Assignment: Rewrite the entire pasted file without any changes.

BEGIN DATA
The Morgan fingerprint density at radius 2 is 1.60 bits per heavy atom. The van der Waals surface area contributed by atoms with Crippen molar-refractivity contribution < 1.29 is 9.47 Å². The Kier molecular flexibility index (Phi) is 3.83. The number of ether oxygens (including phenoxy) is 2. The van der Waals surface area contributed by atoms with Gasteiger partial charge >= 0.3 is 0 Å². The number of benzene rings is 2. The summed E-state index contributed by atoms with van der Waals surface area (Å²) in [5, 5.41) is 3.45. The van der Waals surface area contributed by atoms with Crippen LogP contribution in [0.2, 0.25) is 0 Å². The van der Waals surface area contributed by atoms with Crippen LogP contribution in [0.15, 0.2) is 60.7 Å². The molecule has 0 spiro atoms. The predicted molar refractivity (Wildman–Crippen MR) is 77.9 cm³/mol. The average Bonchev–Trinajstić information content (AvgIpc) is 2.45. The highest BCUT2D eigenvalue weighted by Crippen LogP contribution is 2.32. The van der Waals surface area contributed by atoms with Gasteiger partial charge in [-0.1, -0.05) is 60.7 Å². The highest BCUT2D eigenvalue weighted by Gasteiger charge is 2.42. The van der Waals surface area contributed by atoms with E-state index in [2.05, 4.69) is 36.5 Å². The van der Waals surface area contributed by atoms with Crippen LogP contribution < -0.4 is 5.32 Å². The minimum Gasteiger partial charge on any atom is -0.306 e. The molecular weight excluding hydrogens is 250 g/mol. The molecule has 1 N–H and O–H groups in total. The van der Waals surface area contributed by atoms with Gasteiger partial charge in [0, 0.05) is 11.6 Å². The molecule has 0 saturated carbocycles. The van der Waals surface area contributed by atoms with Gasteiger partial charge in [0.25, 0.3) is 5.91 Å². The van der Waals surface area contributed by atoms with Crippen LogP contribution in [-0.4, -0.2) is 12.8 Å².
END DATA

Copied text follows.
The Morgan fingerprint density at radius 2 is 1.60 bits per heavy atom. The van der Waals surface area contributed by atoms with Crippen molar-refractivity contribution < 1.29 is 9.47 Å². The Kier molecular flexibility index (Phi) is 3.83. The number of ether oxygens (including phenoxy) is 2. The van der Waals surface area contributed by atoms with Gasteiger partial charge >= 0.3 is 0 Å². The number of benzene rings is 2. The summed E-state index contributed by atoms with van der Waals surface area (Å²) in [5, 5.41) is 3.45. The van der Waals surface area contributed by atoms with Crippen LogP contribution in [0.2, 0.25) is 0 Å². The van der Waals surface area contributed by atoms with Crippen LogP contribution in [0.15, 0.2) is 60.7 Å². The molecule has 0 spiro atoms. The predicted molar refractivity (Wildman–Crippen MR) is 77.9 cm³/mol. The average Bonchev–Trinajstić information content (AvgIpc) is 2.45. The highest BCUT2D eigenvalue weighted by Crippen LogP contribution is 2.32. The van der Waals surface area contributed by atoms with Gasteiger partial charge in [-0.1, -0.05) is 60.7 Å². The highest BCUT2D eigenvalue weighted by Gasteiger charge is 2.42. The van der Waals surface area contributed by atoms with E-state index in [2.05, 4.69) is 36.5 Å². The van der Waals surface area contributed by atoms with Crippen LogP contribution < -0.4 is 5.32 Å². The minimum Gasteiger partial charge on any atom is -0.306 e. The molecular weight excluding hydrogens is 250 g/mol. The molecule has 1 N–H and O–H groups in total. The van der Waals surface area contributed by atoms with Gasteiger partial charge in [0, 0.05) is 11.6 Å². The molecule has 0 saturated carbocycles. The van der Waals surface area contributed by atoms with Gasteiger partial charge in [0.25, 0.3) is 5.91 Å². The van der Waals surface area contributed by atoms with Crippen LogP contribution in [-0.4, -0.2) is 12.8 Å².